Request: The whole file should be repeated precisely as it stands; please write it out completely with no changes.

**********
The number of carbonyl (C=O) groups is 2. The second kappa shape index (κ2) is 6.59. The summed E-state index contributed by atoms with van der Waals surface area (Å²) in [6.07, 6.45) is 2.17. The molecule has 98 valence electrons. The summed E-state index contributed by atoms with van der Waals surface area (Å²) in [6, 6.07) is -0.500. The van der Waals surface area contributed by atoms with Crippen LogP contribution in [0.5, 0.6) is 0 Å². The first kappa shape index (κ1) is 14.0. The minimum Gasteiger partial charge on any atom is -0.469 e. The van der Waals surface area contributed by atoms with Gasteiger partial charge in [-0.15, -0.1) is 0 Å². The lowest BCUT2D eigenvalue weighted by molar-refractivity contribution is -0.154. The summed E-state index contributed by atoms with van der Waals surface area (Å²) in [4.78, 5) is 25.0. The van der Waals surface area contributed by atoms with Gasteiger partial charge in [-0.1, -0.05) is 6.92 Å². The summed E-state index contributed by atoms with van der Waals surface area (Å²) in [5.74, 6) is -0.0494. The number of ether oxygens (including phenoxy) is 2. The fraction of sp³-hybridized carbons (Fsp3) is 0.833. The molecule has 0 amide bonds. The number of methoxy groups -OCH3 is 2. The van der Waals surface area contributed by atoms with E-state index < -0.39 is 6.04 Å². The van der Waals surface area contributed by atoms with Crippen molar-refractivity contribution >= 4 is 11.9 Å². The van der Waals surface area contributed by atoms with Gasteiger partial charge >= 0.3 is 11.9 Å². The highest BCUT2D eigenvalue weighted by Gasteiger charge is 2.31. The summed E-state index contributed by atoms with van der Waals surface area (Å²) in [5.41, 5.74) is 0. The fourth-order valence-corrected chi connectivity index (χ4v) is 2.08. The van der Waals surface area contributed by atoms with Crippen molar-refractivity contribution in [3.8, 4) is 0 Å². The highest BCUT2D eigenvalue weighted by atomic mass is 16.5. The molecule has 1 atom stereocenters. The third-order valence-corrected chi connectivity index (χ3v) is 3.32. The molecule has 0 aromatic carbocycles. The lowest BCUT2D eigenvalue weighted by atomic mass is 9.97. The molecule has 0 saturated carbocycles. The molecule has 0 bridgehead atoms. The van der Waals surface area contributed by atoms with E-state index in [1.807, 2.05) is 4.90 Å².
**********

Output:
The number of carbonyl (C=O) groups is 2. The second kappa shape index (κ2) is 6.59. The summed E-state index contributed by atoms with van der Waals surface area (Å²) in [6.07, 6.45) is 2.17. The molecule has 98 valence electrons. The summed E-state index contributed by atoms with van der Waals surface area (Å²) in [6, 6.07) is -0.500. The van der Waals surface area contributed by atoms with Crippen LogP contribution in [0.5, 0.6) is 0 Å². The first kappa shape index (κ1) is 14.0. The minimum Gasteiger partial charge on any atom is -0.469 e. The van der Waals surface area contributed by atoms with Gasteiger partial charge in [-0.15, -0.1) is 0 Å². The lowest BCUT2D eigenvalue weighted by molar-refractivity contribution is -0.154. The summed E-state index contributed by atoms with van der Waals surface area (Å²) in [4.78, 5) is 25.0. The van der Waals surface area contributed by atoms with Gasteiger partial charge in [-0.1, -0.05) is 6.92 Å². The summed E-state index contributed by atoms with van der Waals surface area (Å²) in [5.74, 6) is -0.0494. The number of ether oxygens (including phenoxy) is 2. The fraction of sp³-hybridized carbons (Fsp3) is 0.833. The molecule has 0 amide bonds. The number of methoxy groups -OCH3 is 2. The van der Waals surface area contributed by atoms with E-state index < -0.39 is 6.04 Å². The van der Waals surface area contributed by atoms with Crippen molar-refractivity contribution >= 4 is 11.9 Å². The van der Waals surface area contributed by atoms with Gasteiger partial charge >= 0.3 is 11.9 Å². The highest BCUT2D eigenvalue weighted by Gasteiger charge is 2.31. The summed E-state index contributed by atoms with van der Waals surface area (Å²) in [5.41, 5.74) is 0. The fourth-order valence-corrected chi connectivity index (χ4v) is 2.08. The van der Waals surface area contributed by atoms with Crippen molar-refractivity contribution in [3.8, 4) is 0 Å². The highest BCUT2D eigenvalue weighted by atomic mass is 16.5. The molecule has 1 atom stereocenters. The third-order valence-corrected chi connectivity index (χ3v) is 3.32. The molecule has 0 aromatic carbocycles. The lowest BCUT2D eigenvalue weighted by atomic mass is 9.97. The molecule has 0 saturated carbocycles. The molecule has 0 bridgehead atoms. The van der Waals surface area contributed by atoms with E-state index in [1.807, 2.05) is 4.90 Å².